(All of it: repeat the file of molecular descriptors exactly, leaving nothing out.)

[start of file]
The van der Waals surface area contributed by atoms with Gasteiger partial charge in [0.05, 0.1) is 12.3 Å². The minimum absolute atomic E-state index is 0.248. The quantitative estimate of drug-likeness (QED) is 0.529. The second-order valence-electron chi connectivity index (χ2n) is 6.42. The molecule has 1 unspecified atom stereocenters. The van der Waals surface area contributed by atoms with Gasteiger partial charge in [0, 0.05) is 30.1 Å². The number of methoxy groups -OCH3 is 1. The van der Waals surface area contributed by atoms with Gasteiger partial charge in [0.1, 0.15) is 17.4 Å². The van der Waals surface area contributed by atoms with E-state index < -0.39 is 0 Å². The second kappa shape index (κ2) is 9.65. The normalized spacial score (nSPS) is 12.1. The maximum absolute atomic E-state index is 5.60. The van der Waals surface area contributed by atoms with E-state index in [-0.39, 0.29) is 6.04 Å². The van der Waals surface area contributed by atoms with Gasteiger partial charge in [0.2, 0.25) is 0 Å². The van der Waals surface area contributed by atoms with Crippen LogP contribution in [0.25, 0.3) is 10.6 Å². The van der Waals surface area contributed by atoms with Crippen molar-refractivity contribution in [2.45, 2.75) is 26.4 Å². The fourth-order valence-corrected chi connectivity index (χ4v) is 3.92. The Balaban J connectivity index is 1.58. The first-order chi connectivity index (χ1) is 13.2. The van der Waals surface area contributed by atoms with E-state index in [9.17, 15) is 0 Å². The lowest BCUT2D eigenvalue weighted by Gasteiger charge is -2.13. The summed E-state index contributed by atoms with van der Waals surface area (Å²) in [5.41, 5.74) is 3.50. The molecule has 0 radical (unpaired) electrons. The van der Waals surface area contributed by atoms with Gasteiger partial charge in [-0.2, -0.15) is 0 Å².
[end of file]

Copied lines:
The van der Waals surface area contributed by atoms with Gasteiger partial charge in [0.05, 0.1) is 12.3 Å². The minimum absolute atomic E-state index is 0.248. The quantitative estimate of drug-likeness (QED) is 0.529. The second-order valence-electron chi connectivity index (χ2n) is 6.42. The molecule has 1 unspecified atom stereocenters. The van der Waals surface area contributed by atoms with Gasteiger partial charge in [0, 0.05) is 30.1 Å². The number of methoxy groups -OCH3 is 1. The van der Waals surface area contributed by atoms with Gasteiger partial charge in [0.1, 0.15) is 17.4 Å². The van der Waals surface area contributed by atoms with E-state index < -0.39 is 0 Å². The second kappa shape index (κ2) is 9.65. The normalized spacial score (nSPS) is 12.1. The maximum absolute atomic E-state index is 5.60. The van der Waals surface area contributed by atoms with E-state index in [-0.39, 0.29) is 6.04 Å². The van der Waals surface area contributed by atoms with Gasteiger partial charge in [0.2, 0.25) is 0 Å². The van der Waals surface area contributed by atoms with Crippen LogP contribution in [0.25, 0.3) is 10.6 Å². The van der Waals surface area contributed by atoms with Crippen molar-refractivity contribution in [2.45, 2.75) is 26.4 Å². The fourth-order valence-corrected chi connectivity index (χ4v) is 3.92. The Balaban J connectivity index is 1.58. The first-order chi connectivity index (χ1) is 13.2. The van der Waals surface area contributed by atoms with E-state index in [9.17, 15) is 0 Å². The lowest BCUT2D eigenvalue weighted by Gasteiger charge is -2.13. The summed E-state index contributed by atoms with van der Waals surface area (Å²) in [5.41, 5.74) is 3.50. The molecule has 0 radical (unpaired) electrons. The van der Waals surface area contributed by atoms with Gasteiger partial charge in [-0.2, -0.15) is 0 Å².